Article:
"Capacity prices were pressured by a combination of factors," said Andrew L. Ott, senior vice president - Markets. "Prices were generally lower than last year's auction due to competition from new, gas-fired generation, low growth in demand because of the slow economy and increased imports from other regions, primarily to the west of PJM. These factors also contributed to a reduction in commitment of demand resources." The PJM capacity auction procured 12,408 MW of demand response. The auction also procured 1,117 MW of energy efficiency, about 21 percent more than last year. "The results of this year's capacity auction reaffirm that well-designed, mature markets are a powerful tool for procuring new resources at competitive prices," said PJM president and CEO Terry Boston. "Again this year, we see record amounts of new conventional generation and strong showings from renewables and energy efficiency."

Adding the future lower pricing model to the negative pricing impact of alternative electricity generation from wind and investors should re-evaluate the regions served by their utility company investments. More information on the negative impact of wind power generation on traditional power markets and the amount of negative pricing some utilities are experiencing can be found in a SA article here. Of interest is the amount of time Exelon (NYSE:EXC) operates its nuclear plants at a negative pricing mode.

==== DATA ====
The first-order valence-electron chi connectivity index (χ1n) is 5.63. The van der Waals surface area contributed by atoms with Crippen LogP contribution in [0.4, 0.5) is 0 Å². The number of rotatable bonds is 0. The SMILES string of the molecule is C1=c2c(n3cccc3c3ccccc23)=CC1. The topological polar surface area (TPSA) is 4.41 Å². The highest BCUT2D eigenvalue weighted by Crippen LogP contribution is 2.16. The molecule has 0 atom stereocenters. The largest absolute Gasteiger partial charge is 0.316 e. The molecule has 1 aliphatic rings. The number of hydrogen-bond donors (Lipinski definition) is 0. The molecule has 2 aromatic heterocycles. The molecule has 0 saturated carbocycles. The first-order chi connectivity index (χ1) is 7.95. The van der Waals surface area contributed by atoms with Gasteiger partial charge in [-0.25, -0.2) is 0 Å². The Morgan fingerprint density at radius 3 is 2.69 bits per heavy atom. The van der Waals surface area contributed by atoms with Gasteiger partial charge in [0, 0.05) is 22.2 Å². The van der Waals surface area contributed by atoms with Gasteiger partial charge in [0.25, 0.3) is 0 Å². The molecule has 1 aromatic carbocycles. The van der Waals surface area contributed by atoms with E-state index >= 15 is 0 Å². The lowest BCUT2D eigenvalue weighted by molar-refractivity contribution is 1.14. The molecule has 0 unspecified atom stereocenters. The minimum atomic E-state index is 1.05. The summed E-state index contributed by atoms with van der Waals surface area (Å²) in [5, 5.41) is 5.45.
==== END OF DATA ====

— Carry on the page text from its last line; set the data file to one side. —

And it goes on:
Exelon, the largest U.S. nuclear operator, says a surplus of wind power is making negative pricing a problem in Illinois, where it owns six nuclear plants and a wind project. Prices for markets served by Exelon's Clinton and Quad Cities reactors trade below zero between 8% and 14% of off-peak hours, said Joseph Dominguez, Exelon's senior vice-president for governmental and regulatory affairs and public policy.

Barron's has an online article concerning the downgrades of some utilities by Credit Suisse. Deutsche Bank downgraded some electric utilities because of the potential lack of future pricing as well. Bloomberg also published an article outlining these problems and it can be found here.

If the problem is not competitive yields to 10-year Treasuries but rather a lack of pricing power going out to 2016, what are investors to do?

It would seem smarter to focus on those geographical areas not as affected by both PJM pricing models and wind power generation. Although the national power grid is expanding and the negative effects of both of these will be a factor going forward, it may be smarter to evaluate electric utilities in the Southern U.S.A.

Wind generation's physical requirements are not as favorable for placement in the Southeast as it is in the Midwest, and PJM pricing models reach only as far south as North Carolina. In addition, southern public utility commissions have been historically more utility-friendly than their counterparts in other regions.

The list of southeastern utilities is relatively short with Southern Company (NYSE:SO), Duke (NYSE:DUK), Dominion Resources (NYSE:D) and Scana (NYSE:SCG) leading the pack. TECO (NYSE:TE) owns Tampa Electric, NextEra (NYSE:NEE) owns Florida Power and Light, and Entergy (NYSE:ETR) has operations in several southern states.

Investors should begin focusing their attention not on competitive yields but rather on long-term electric power pricing and the service areas of their electric utilities.

Author's Note: Please review important disclaimer in author's profile.

Disclosure: I am long EXC, SO, D. I wrote this article myself, and it expresses my own opinions. I am not receiving compensation for it (other than from Seeking Alpha). I have no business relationship with any company whose stock is mentioned in this article.